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Old 25th September 2021, 10:47 AM   #1
Fellow Traveler
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Stem cell (political football ? ) or legit?

I have a sister critically ill with cancer. Does stem cell research promise help?
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Old 25th September 2021, 11:10 AM   #2
The Great Zaganza
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I'm really sorry. I hope she'll get better.

I am not an expert, and I would be wary of new miracle cures, especially if you need them NOW.
Remember that not even Steve Jobs found a miracle cure, and he certainly had the resources to find one, if there was one.

I don't quite see how stem cells would fit into a cancer therapy.

There are some very promising therapies being researched.
One that is available for one type of cancer, but might soon become more widely applicable, is a drug carrying an alpha-particle emitting isotope
(https://www.aps.org/publications/aps...1406/alpha.cfm), to locally and internally irradiate the tumor.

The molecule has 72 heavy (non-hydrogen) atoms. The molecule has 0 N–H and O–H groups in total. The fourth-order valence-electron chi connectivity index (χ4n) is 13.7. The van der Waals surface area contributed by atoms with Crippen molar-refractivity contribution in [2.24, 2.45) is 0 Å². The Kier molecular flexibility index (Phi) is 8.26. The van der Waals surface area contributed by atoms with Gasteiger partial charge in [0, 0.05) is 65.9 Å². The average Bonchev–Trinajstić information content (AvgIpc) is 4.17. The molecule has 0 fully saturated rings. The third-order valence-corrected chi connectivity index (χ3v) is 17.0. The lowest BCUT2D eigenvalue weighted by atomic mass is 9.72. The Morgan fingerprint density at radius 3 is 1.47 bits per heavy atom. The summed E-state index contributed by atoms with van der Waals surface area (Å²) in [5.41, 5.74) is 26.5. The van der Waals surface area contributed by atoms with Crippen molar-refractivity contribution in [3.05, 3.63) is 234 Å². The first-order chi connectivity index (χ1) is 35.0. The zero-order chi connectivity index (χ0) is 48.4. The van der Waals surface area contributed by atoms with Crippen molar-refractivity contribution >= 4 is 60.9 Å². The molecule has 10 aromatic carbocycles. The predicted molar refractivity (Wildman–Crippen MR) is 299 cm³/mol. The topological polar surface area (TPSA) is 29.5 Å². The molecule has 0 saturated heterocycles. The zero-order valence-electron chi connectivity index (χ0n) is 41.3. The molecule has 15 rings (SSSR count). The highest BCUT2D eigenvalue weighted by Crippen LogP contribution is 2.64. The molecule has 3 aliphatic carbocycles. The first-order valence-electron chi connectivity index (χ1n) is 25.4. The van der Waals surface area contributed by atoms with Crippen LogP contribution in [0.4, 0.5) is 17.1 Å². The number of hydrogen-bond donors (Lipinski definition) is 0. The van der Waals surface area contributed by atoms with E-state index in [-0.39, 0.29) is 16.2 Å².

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Old 25th September 2021, 11:54 AM   #3
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Originally Posted by Fellow Traveler View Post
I have a sister critically ill with cancer. Does stem cell research promise help?
Yes, but not in the short term.
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Old 25th September 2021, 11:57 AM   #4
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Thank you Z . We are all basket cases. She has cancer of the peritonium (sp unsure) the lining of the tummy. She will have chemo every 2 weeks and then they will do the surgery plus more chemo. I fear that part of the body spreads it. Supposed to be genetic.
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Old 25th September 2021, 12:54 PM   #5
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Originally Posted by Fellow Traveler View Post
Thank you Z . We are all basket cases. She has cancer of the peritonium (sp unsure) the lining of the tummy. She will have chemo every 2 weeks and then they will do the surgery plus more chemo. I fear that part of the body spreads it. Supposed to be genetic.
<The following is not posed by Catsmate, I've asked one of my SOs [a physician] to comment.>

That's bad luck for her, primary peritoneal cancer is quite rare. Unfortunately (as you probably know) the tissue not only lines the abdomen but also the bladder, uterus, and rectum. It's a pretty tricky one to diagnose too (so it's often caught late), and spreads fast.
I assume she's at stage II or III?

If she's getting chemo every two weeks it's probably being done on an outpatient basis (i.e. she's not hospitalised) and they're not using intraperitoneal chemotherapy (i.e. via a surgically implanted catheter).

I'm sorry to say that survival rates are not good.

My best wishes to her, to you and to your family.
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Old 25th September 2021, 01:07 PM   #6